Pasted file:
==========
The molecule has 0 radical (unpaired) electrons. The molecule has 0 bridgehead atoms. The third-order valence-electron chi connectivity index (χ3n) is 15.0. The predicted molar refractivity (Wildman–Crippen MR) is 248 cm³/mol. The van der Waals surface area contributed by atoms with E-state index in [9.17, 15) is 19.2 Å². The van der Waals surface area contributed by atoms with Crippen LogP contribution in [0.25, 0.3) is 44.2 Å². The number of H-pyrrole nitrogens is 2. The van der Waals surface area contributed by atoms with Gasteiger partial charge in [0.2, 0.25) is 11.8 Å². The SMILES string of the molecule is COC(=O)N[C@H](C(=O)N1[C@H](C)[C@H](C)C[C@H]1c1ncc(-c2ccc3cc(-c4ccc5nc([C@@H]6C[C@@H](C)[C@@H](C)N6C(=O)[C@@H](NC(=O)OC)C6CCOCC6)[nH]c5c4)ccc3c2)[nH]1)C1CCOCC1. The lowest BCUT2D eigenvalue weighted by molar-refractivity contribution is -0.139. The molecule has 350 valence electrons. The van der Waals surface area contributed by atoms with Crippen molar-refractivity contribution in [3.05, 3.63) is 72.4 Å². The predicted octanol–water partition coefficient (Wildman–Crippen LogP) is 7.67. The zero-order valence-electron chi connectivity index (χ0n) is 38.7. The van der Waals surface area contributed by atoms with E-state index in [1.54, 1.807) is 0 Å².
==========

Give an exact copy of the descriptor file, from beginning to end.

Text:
The molecule has 0 radical (unpaired) electrons. The molecule has 0 bridgehead atoms. The third-order valence-electron chi connectivity index (χ3n) is 15.0. The predicted molar refractivity (Wildman–Crippen MR) is 248 cm³/mol. The van der Waals surface area contributed by atoms with E-state index in [9.17, 15) is 19.2 Å². The van der Waals surface area contributed by atoms with Crippen LogP contribution in [0.25, 0.3) is 44.2 Å². The number of H-pyrrole nitrogens is 2. The van der Waals surface area contributed by atoms with Gasteiger partial charge in [0.2, 0.25) is 11.8 Å². The SMILES string of the molecule is COC(=O)N[C@H](C(=O)N1[C@H](C)[C@H](C)C[C@H]1c1ncc(-c2ccc3cc(-c4ccc5nc([C@@H]6C[C@@H](C)[C@@H](C)N6C(=O)[C@@H](NC(=O)OC)C6CCOCC6)[nH]c5c4)ccc3c2)[nH]1)C1CCOCC1. The lowest BCUT2D eigenvalue weighted by molar-refractivity contribution is -0.139. The molecule has 350 valence electrons. The van der Waals surface area contributed by atoms with Crippen molar-refractivity contribution in [3.05, 3.63) is 72.4 Å². The predicted octanol–water partition coefficient (Wildman–Crippen LogP) is 7.67. The zero-order valence-electron chi connectivity index (χ0n) is 38.7. The van der Waals surface area contributed by atoms with E-state index in [1.54, 1.807) is 0 Å².